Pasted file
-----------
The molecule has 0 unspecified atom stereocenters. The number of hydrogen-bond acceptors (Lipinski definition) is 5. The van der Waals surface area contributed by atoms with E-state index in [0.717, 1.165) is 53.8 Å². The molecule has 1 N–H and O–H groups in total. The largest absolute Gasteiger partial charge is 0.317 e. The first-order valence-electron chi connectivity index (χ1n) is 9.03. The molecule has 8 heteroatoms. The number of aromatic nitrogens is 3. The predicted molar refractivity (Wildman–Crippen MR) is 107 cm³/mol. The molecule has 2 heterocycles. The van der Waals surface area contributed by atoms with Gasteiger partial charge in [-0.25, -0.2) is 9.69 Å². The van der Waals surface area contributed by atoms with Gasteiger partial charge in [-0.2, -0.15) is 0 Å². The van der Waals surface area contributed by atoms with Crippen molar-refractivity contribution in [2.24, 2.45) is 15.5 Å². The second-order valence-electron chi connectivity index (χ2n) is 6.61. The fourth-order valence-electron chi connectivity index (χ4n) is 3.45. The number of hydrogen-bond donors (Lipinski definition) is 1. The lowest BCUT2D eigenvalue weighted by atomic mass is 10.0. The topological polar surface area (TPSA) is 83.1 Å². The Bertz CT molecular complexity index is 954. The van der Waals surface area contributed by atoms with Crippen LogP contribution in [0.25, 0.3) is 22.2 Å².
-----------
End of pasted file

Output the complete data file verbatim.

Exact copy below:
The molecule has 0 unspecified atom stereocenters. The number of hydrogen-bond acceptors (Lipinski definition) is 5. The van der Waals surface area contributed by atoms with E-state index in [0.717, 1.165) is 53.8 Å². The molecule has 1 N–H and O–H groups in total. The largest absolute Gasteiger partial charge is 0.317 e. The first-order valence-electron chi connectivity index (χ1n) is 9.03. The molecule has 8 heteroatoms. The number of aromatic nitrogens is 3. The predicted molar refractivity (Wildman–Crippen MR) is 107 cm³/mol. The molecule has 2 heterocycles. The van der Waals surface area contributed by atoms with Gasteiger partial charge in [-0.25, -0.2) is 9.69 Å². The van der Waals surface area contributed by atoms with Gasteiger partial charge in [-0.2, -0.15) is 0 Å². The van der Waals surface area contributed by atoms with Crippen molar-refractivity contribution in [2.24, 2.45) is 15.5 Å². The second-order valence-electron chi connectivity index (χ2n) is 6.61. The fourth-order valence-electron chi connectivity index (χ4n) is 3.45. The number of hydrogen-bond donors (Lipinski definition) is 1. The lowest BCUT2D eigenvalue weighted by atomic mass is 10.0. The topological polar surface area (TPSA) is 83.1 Å². The Bertz CT molecular complexity index is 954. The van der Waals surface area contributed by atoms with Crippen LogP contribution in [0.25, 0.3) is 22.2 Å².